Tuesday, July 04, 2017
Ink-Slinger Profiles by Alex Jay: William Fanning
William Sanders Fanning was born in Detroit, Michigan, on May 10, 1887, according to his World War I and II draft cards which had his full name.
In the 1900 U.S. Federal Census, Fanning was the second of three sons born to Charles, a telegraph operator, and Carrie, a Canadian emigrant. The family resided in Detroit at 1108 Trumbull Avenue.
In 1907 Fanning was enrolled in the college of engineering at the University of Michigan. He graduated in 1913.
Fanning continued to live with his parents, at the same address, as recorded in the 1910 census. His occupation was architect. 1913 and 1915 Detroit city directories said Fanning was a draftsman. Fanning’s occupation was artist in the 1916 directory.
Fanning signed his World War I draft card on June 5, 1917. His address continued to be 1108 Trumbull Avenue in Detroit. He was an artist with the Detroit News Association. As a conscientious objector Fanning claimed an exemption from the draft. He was described as medium build, short height with light brown eyes and black hair.
Newspaper artist Fanning lived with with his parents, at the same address, in the 1920 census.
In 1923 Fanning visited Europe. The passenger list said he returned August 1, from Le Havre, France to the port of New York. His home address was 5700 Trumbull Avenue in Detroit. Fanning’s second foreign trip was to Panama in 1926. Fanning returned to Europe in late 1927. He came back to the U.S. on January 29, 1928. According to the Benezit Dictionary of Artists, Fanning began his architecture studies in the U.S., and “completed them in Paris in the studio of Othon Friesz. He was a member of the Detroit Society of Independent Artists.”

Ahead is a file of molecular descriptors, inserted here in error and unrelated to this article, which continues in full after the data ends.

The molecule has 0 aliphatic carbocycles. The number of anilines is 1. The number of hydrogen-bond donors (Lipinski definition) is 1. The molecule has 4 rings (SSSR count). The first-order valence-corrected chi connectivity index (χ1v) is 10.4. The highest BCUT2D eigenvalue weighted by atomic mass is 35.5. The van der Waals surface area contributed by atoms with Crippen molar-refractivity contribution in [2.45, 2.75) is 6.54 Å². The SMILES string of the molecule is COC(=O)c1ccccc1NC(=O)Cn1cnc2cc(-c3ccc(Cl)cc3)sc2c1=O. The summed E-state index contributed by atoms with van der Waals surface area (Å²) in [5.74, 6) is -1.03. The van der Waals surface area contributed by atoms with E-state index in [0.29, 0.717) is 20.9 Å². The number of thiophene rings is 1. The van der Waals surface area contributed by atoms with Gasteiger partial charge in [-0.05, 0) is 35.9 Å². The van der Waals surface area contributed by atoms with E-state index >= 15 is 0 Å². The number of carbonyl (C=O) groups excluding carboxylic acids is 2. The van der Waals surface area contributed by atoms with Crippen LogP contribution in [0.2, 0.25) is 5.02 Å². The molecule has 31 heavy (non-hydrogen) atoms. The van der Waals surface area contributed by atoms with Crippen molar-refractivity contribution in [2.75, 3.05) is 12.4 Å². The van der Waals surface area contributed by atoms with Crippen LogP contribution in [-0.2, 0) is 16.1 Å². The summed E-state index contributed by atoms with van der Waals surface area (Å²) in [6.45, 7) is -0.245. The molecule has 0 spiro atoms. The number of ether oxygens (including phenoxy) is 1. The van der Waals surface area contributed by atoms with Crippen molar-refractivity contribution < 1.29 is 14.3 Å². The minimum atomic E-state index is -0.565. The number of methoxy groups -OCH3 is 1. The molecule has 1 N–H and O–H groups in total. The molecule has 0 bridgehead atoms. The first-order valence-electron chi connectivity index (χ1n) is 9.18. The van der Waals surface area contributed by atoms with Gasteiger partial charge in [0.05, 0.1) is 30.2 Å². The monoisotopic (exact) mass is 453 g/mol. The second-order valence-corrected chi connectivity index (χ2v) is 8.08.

The 1930 census said Fanning was an architect who resided at 5470 Trumbull Avenue in Detroit. His wife was Zina, a Polish emigrant. Fanning was 40 years old when he married her. The 1930 city directory identified Fanning’s employer as Albert Kahn Inc.
At some point, Fanning returned to newspaper work. The 1935 city directory listed Fanning as a Detroit Free Press artist who lived at 9102 Manor Avenue. Fanning’s occupation and address were unchanged in the 1940 census. and on his World War II draft card, which he signed on April 27, 1942.
American Newspaper Comics (2012) said Fanning, Frank Williams and Max Rasmussen were the artists on Edward Geller’s The Story of an Ambitious Man Who Made Jobs for Thousands Through Free Enterprise which began December 7, 1947. The strip was published and syndicated by the Free Press.
Fanning passed away December 15, 1964, in Detroit, according to The Michigan Alumnus, March 1965.
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